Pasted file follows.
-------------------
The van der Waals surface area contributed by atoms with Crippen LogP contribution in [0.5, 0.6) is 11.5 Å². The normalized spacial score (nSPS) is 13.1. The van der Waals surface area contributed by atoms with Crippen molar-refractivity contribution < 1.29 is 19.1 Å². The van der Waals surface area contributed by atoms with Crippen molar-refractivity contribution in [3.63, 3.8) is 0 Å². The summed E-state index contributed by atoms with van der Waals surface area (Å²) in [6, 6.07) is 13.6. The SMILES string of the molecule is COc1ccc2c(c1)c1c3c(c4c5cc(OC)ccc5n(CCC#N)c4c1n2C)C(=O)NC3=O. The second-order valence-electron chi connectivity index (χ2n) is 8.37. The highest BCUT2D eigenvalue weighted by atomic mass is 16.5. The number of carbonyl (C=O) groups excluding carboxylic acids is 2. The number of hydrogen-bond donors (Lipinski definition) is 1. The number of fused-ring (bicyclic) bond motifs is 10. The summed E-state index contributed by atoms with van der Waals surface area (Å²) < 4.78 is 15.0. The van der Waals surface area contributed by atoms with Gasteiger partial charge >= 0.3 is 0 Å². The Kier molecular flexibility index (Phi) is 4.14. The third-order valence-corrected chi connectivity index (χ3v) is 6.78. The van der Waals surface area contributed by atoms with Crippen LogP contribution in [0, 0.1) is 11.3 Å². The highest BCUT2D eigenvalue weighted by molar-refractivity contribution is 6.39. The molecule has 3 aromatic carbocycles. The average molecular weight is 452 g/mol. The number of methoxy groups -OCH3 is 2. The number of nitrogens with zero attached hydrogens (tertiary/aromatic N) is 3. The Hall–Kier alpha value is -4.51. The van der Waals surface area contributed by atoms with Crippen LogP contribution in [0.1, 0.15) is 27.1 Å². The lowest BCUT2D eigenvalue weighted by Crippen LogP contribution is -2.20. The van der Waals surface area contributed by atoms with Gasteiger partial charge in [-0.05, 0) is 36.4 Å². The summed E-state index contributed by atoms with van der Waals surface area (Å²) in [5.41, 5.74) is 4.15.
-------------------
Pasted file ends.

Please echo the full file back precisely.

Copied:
The van der Waals surface area contributed by atoms with Crippen LogP contribution in [0.5, 0.6) is 11.5 Å². The normalized spacial score (nSPS) is 13.1. The van der Waals surface area contributed by atoms with Crippen molar-refractivity contribution < 1.29 is 19.1 Å². The van der Waals surface area contributed by atoms with Crippen molar-refractivity contribution in [3.63, 3.8) is 0 Å². The summed E-state index contributed by atoms with van der Waals surface area (Å²) in [6, 6.07) is 13.6. The SMILES string of the molecule is COc1ccc2c(c1)c1c3c(c4c5cc(OC)ccc5n(CCC#N)c4c1n2C)C(=O)NC3=O. The second-order valence-electron chi connectivity index (χ2n) is 8.37. The highest BCUT2D eigenvalue weighted by atomic mass is 16.5. The number of carbonyl (C=O) groups excluding carboxylic acids is 2. The number of hydrogen-bond donors (Lipinski definition) is 1. The number of fused-ring (bicyclic) bond motifs is 10. The summed E-state index contributed by atoms with van der Waals surface area (Å²) < 4.78 is 15.0. The van der Waals surface area contributed by atoms with Gasteiger partial charge >= 0.3 is 0 Å². The Kier molecular flexibility index (Phi) is 4.14. The third-order valence-corrected chi connectivity index (χ3v) is 6.78. The van der Waals surface area contributed by atoms with Crippen LogP contribution in [0, 0.1) is 11.3 Å². The highest BCUT2D eigenvalue weighted by molar-refractivity contribution is 6.39. The molecule has 3 aromatic carbocycles. The average molecular weight is 452 g/mol. The number of methoxy groups -OCH3 is 2. The number of nitrogens with zero attached hydrogens (tertiary/aromatic N) is 3. The Hall–Kier alpha value is -4.51. The van der Waals surface area contributed by atoms with Crippen LogP contribution in [0.1, 0.15) is 27.1 Å². The lowest BCUT2D eigenvalue weighted by Crippen LogP contribution is -2.20. The van der Waals surface area contributed by atoms with Gasteiger partial charge in [-0.05, 0) is 36.4 Å². The summed E-state index contributed by atoms with van der Waals surface area (Å²) in [5.41, 5.74) is 4.15.